By Stella Joseph-Jarecki (Enquiries: stellamusicwriter.wordpress.com)
I recently had the pleasure of conducting a socially-distant email interview with Kirsten Milenko, a busy Australian composer currently based in Copenhagen. I first became an admirer of Kirsten’s work when I heard her unearthly and striking piece Speak (for vocal ensemble), featured in Making Waves’ May 2019 playlist Harmonic Waves. You can follow Kirsten’s work through her website, Facebook page and Instagram.
How did you first find yourself composing music? When did you first realise performing and composing was something you wanted to pursue more seriously?
Music was always something that I would put all of my time into. During my school and university studies, I was channeling all of my energy into music. In some senses that actually kept me from wanting to pursue it as a profession. For a long time I wanted to be a writer, particularly a novelist.
It sounds a bit depressing or even a little cliché, but I realised it wasn’t so much a choice as a need to have music as a major component in my life. I’ve found it really liberating to acknowledge and embrace this. It helped that when I decided to pursue composition, I kept piano as a method of working. I used to find it very difficult to separate the mindset of performance and composition and would end up composing my repertoire if I wasn’t careful.
I started learning piano when I was five years old and began improvising and composing around the age of fourteen. I remember as a young kid- maybe six or seven- I would make little melodies and songs, for fun. I have always found an immense freedom in music.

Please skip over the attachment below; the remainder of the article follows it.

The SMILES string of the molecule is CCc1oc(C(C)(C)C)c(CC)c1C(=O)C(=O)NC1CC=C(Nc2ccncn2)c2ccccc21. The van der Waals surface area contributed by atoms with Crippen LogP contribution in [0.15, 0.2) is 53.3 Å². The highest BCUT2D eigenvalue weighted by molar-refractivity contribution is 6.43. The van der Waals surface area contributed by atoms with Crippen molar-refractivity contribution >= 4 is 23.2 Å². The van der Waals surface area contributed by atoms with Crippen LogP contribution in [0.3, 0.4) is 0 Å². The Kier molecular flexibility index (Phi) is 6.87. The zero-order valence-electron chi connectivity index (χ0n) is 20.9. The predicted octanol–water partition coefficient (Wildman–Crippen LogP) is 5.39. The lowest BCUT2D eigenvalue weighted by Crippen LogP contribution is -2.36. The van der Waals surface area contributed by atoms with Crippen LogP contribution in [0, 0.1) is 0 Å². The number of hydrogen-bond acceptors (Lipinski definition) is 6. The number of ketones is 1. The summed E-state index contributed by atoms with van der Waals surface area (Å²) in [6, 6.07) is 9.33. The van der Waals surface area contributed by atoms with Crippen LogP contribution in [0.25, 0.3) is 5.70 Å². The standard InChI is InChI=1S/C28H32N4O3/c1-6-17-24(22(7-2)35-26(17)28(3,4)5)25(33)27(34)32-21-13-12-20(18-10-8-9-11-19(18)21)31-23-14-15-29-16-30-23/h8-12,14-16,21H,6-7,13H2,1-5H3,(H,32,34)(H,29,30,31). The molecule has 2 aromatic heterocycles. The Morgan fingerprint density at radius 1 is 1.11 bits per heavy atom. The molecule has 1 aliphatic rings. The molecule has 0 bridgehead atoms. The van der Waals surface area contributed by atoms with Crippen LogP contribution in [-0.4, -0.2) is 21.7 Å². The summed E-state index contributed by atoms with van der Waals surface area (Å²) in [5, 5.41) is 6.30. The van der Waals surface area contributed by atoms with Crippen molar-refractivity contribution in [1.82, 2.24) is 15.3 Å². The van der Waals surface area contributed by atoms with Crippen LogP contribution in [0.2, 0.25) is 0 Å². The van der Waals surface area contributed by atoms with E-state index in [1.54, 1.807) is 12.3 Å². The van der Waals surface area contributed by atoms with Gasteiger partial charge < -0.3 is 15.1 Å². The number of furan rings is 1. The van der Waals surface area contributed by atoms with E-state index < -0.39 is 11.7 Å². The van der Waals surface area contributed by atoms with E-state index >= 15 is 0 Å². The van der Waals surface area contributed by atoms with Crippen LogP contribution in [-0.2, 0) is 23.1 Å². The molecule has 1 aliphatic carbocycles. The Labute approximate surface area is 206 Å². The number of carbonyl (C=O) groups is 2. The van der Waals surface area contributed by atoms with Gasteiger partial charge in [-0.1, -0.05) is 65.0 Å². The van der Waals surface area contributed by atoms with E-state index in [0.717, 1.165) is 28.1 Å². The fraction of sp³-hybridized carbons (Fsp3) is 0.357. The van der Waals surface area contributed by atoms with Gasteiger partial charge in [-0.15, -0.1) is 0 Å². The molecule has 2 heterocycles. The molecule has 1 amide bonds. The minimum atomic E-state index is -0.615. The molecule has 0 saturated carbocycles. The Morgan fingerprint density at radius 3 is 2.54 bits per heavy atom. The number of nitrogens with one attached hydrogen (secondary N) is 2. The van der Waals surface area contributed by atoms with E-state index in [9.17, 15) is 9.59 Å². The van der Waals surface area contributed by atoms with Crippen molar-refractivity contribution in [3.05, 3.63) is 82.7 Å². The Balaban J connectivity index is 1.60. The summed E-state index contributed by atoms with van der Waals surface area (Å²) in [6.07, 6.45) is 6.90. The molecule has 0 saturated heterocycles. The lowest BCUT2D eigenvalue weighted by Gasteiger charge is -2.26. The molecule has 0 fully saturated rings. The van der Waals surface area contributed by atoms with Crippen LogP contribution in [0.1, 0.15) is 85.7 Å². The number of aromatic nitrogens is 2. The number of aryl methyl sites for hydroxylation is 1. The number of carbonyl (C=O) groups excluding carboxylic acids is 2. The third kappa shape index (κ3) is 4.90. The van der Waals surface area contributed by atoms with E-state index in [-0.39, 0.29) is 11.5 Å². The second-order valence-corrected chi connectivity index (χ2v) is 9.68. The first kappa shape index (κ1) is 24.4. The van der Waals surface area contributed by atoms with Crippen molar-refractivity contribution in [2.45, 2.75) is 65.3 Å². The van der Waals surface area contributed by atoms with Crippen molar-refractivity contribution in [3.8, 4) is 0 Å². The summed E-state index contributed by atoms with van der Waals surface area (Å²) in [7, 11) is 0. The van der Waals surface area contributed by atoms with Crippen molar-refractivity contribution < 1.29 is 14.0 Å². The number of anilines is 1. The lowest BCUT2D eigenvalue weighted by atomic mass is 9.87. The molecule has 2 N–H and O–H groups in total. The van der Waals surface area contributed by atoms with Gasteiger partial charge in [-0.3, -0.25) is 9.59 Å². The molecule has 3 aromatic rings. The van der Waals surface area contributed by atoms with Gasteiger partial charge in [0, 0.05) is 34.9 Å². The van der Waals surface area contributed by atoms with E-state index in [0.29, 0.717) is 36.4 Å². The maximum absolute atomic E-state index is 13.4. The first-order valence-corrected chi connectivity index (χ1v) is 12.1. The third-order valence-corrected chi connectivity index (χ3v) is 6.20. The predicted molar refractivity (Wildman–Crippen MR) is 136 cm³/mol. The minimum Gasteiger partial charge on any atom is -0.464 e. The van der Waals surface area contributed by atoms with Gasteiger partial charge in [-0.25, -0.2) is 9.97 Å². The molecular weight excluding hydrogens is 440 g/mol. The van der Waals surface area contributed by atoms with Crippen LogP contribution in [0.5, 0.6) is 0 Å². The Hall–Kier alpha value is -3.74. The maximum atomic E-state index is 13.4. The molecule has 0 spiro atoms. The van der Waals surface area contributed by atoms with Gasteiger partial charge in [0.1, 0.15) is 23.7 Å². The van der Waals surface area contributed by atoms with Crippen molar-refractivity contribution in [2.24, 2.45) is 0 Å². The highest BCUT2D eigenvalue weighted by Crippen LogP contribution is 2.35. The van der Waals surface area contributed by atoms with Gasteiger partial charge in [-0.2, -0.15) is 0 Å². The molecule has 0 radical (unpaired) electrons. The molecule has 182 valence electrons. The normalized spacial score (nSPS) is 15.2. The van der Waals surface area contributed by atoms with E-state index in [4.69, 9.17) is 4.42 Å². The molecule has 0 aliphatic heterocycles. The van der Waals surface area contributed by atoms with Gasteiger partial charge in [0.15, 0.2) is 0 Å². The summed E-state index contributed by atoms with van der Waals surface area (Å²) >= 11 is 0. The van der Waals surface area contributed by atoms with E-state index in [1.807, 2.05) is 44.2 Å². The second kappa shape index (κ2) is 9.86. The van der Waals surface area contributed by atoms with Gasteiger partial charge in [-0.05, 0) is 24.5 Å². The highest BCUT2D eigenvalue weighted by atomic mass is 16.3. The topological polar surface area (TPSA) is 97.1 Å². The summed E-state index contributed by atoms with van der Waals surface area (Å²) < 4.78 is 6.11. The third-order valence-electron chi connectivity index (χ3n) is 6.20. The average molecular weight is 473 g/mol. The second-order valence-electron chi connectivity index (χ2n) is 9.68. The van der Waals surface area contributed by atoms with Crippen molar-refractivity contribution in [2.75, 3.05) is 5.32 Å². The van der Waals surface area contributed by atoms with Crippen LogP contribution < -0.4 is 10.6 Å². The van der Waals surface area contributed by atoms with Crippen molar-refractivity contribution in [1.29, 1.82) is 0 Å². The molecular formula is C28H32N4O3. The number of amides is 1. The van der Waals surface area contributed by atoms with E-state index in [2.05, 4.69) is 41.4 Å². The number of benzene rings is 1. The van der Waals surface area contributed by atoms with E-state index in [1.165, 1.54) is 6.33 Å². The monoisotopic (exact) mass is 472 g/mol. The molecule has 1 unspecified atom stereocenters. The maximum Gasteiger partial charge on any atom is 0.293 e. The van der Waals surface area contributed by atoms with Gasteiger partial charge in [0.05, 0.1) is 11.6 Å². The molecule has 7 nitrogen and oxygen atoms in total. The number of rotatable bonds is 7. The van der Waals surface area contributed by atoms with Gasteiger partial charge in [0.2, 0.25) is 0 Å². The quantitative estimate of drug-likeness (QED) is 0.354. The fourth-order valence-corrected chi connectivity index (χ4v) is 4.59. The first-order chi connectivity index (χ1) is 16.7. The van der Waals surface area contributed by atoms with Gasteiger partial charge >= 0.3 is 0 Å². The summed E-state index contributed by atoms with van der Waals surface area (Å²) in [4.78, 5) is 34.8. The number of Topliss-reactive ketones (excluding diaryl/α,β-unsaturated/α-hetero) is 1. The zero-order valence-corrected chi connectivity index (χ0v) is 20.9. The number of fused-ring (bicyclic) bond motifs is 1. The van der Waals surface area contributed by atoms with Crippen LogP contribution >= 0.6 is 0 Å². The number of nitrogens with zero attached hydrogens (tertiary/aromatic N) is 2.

What styles of composition are you particularly attracted to?
I like works that uncover something- peer beneath the surface layer of sound and find virtuosity in tone quality as part of an introverted approach to sound. I am often drawn to minimalist works, by composers such as Feldman and I also gravitate to Eastern European late twentieth century works. Some of the composers coming through Denmark now are really fantastic.
You are currently based in Copenhagen. Can you describe some of the work you are doing there?
Currently, I am halfway through a commission for Lucerne Festival Orchestra in Switzerland that will premiere in 2021. I am also working on a proposal for a chamber opera proposal at the Mannheim National Theatre in Germany after being shortlisted to the final round of a selection process.
I am also finishing my master’s studies (in a few weeks) in Copenhagen and working with a few chamber ensembles and soloists who are based in the Nordic countries. In the last few months, I have worked on my first opera and dance-theatre work with musicians in Copenhagen as well as chamber works for Pulsar Festival, where Bang on a Can premiered a new piece in March. I am also working on (finally) releasing an electroacoustic album I have composed and produced that was recorded a couple of years ago and put on pause to make way for some larger projects in the last year.
Alongside these works, I am writing two pieces for percussion setups – one, a concerto for Kalle Hakosalo, and the other a solo work for Gabriel Fischer. There are a bunch of other projects brewing as well.
Is there anything that you would like to see refreshed/ reworked in the classical and newly-composed music industry in Australia?
There are two things. Firstly, I would really like to see more music. More variety, more festivals, more venues… I think that having a regular contact with an extensive variety of music in large and small setting is really important, for the musicians and appreciators of music who form our audience.
To experience classical and newly composed music regularly both within and outside of large festivals and companies is really important. It is also exciting and opens up more chances for younger composers to be professionally involved in projects, where we develop and learn skills that are very different from those attained in direct relation to studies.
We have a lot of incredible musicians in Australia. The quality is all there. I think that with a larger quantity of performances, there will be a greater sense of freedom to take more risks.